ELECTROWetting heat pipes for cooling Applications in Electric Vehicles is a project leaded by IST-ID in partnership with UT Austin and FEUP. Started on December 1 and lasting 12 months, the project consists of proving the concept of novel heat pipe technology for multiple, disruptive, energy-related applications (patent pending) and showing its suitability in cooling the batteries of electric vehicles.
Heat pipes are widely used passive devices to transport heat via phase change (evaporation followed by condensation) of the working fluid. However, the capacity of conventional heat pipes to transport high heat loads over long distances is very limited. The co-PI at UT Austin (Prof. Bahadur) recently conceptualized an electrowetting heat pipe (EHP) to transport high heat loads (kilowatts) over long distances (meters). This patent pending technology can enable disruptive advancements in many energy applications related to transportation, power generation, data center cooling and thermal management.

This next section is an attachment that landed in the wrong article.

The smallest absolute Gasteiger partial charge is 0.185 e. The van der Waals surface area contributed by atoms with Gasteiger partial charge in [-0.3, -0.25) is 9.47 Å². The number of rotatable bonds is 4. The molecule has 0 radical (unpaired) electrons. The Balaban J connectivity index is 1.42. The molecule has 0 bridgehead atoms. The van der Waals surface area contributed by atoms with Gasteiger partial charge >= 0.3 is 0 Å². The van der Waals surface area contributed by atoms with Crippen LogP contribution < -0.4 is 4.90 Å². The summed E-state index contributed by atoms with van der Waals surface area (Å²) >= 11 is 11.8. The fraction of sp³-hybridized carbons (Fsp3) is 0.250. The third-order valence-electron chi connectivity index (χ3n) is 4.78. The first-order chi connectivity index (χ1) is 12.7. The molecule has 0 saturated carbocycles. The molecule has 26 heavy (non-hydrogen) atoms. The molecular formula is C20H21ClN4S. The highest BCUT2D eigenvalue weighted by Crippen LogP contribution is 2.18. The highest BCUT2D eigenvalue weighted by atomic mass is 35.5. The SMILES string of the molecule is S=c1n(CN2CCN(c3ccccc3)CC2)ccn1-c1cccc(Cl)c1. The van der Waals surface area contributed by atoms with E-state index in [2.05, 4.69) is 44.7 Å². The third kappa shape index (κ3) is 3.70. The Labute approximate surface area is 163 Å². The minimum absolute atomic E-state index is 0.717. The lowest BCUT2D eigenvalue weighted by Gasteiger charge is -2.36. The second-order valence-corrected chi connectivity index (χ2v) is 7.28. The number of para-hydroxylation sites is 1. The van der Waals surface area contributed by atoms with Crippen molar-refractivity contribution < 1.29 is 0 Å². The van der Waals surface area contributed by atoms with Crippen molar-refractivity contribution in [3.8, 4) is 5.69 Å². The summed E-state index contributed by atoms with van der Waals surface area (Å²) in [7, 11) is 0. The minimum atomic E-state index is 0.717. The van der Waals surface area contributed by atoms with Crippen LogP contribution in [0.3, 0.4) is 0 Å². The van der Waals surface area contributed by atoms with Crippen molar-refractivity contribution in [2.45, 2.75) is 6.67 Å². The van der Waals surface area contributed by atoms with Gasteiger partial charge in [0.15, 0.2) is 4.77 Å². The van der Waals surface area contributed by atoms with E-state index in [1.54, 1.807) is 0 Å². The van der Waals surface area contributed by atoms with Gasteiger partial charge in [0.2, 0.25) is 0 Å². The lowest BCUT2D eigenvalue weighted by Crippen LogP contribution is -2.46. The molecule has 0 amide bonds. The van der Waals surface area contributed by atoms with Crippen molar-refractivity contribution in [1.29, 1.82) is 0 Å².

The proposed work includes the analysis/development of new technology to enhance the performance of the EHP and an analysis of the benefits of an EHP for the thermal management of electric vehicles. The first task explores a novel concept for enhancing the performance of the evaporator of the heat pipe. The evaporator section of the heat pipe absorbs heat and determines the thermal performance to a significant extent. This task involves analysis and experiments and will be led UT Austin. The second task (led by Ana Moita from IN+) will develop a system level model of the EHP and utilize it to quantify the utility of EHPs for thermal management of electric vehicles. A third task led by FEUP will be the development of the numerical model of the system to optimize this configuration for the application to electric vehicles.